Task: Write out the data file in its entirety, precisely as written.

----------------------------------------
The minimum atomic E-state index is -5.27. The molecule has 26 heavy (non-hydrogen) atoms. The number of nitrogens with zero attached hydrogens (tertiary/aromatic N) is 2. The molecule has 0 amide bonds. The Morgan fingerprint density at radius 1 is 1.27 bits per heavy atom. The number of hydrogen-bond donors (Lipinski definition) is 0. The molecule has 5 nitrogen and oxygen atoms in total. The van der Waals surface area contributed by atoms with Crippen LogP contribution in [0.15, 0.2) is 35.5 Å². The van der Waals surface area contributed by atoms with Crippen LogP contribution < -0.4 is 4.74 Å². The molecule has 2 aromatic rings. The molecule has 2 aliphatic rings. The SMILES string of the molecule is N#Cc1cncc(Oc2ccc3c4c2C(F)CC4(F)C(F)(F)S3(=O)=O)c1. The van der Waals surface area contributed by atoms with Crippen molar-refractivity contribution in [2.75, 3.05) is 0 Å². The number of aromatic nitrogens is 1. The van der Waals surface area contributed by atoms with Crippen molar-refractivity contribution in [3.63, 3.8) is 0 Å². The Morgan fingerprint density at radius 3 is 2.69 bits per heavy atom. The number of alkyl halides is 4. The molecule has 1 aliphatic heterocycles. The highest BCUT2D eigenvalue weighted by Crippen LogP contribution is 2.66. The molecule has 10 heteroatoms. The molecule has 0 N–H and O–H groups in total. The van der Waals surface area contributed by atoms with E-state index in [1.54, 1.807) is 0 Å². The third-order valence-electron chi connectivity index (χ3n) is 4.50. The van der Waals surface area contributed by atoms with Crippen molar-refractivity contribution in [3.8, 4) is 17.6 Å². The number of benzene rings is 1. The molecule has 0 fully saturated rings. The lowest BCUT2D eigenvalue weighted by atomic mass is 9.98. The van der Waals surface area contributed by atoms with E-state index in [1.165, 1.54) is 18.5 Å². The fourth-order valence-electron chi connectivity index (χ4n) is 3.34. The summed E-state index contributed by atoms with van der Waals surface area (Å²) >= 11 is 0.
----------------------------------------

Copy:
The minimum atomic E-state index is -5.27. The molecule has 26 heavy (non-hydrogen) atoms. The number of nitrogens with zero attached hydrogens (tertiary/aromatic N) is 2. The molecule has 0 amide bonds. The Morgan fingerprint density at radius 1 is 1.27 bits per heavy atom. The number of hydrogen-bond donors (Lipinski definition) is 0. The molecule has 5 nitrogen and oxygen atoms in total. The van der Waals surface area contributed by atoms with Crippen LogP contribution in [0.15, 0.2) is 35.5 Å². The van der Waals surface area contributed by atoms with Crippen LogP contribution < -0.4 is 4.74 Å². The molecule has 2 aromatic rings. The molecule has 2 aliphatic rings. The SMILES string of the molecule is N#Cc1cncc(Oc2ccc3c4c2C(F)CC4(F)C(F)(F)S3(=O)=O)c1. The van der Waals surface area contributed by atoms with Crippen molar-refractivity contribution in [2.75, 3.05) is 0 Å². The number of aromatic nitrogens is 1. The van der Waals surface area contributed by atoms with Crippen molar-refractivity contribution in [3.63, 3.8) is 0 Å². The Morgan fingerprint density at radius 3 is 2.69 bits per heavy atom. The number of alkyl halides is 4. The molecule has 1 aliphatic heterocycles. The highest BCUT2D eigenvalue weighted by Crippen LogP contribution is 2.66. The molecule has 10 heteroatoms. The molecule has 0 N–H and O–H groups in total. The van der Waals surface area contributed by atoms with E-state index in [1.54, 1.807) is 0 Å². The third-order valence-electron chi connectivity index (χ3n) is 4.50. The van der Waals surface area contributed by atoms with Crippen molar-refractivity contribution in [3.8, 4) is 17.6 Å². The number of benzene rings is 1. The molecule has 0 fully saturated rings. The lowest BCUT2D eigenvalue weighted by atomic mass is 9.98. The van der Waals surface area contributed by atoms with E-state index in [1.165, 1.54) is 18.5 Å². The fourth-order valence-electron chi connectivity index (χ4n) is 3.34. The summed E-state index contributed by atoms with van der Waals surface area (Å²) >= 11 is 0.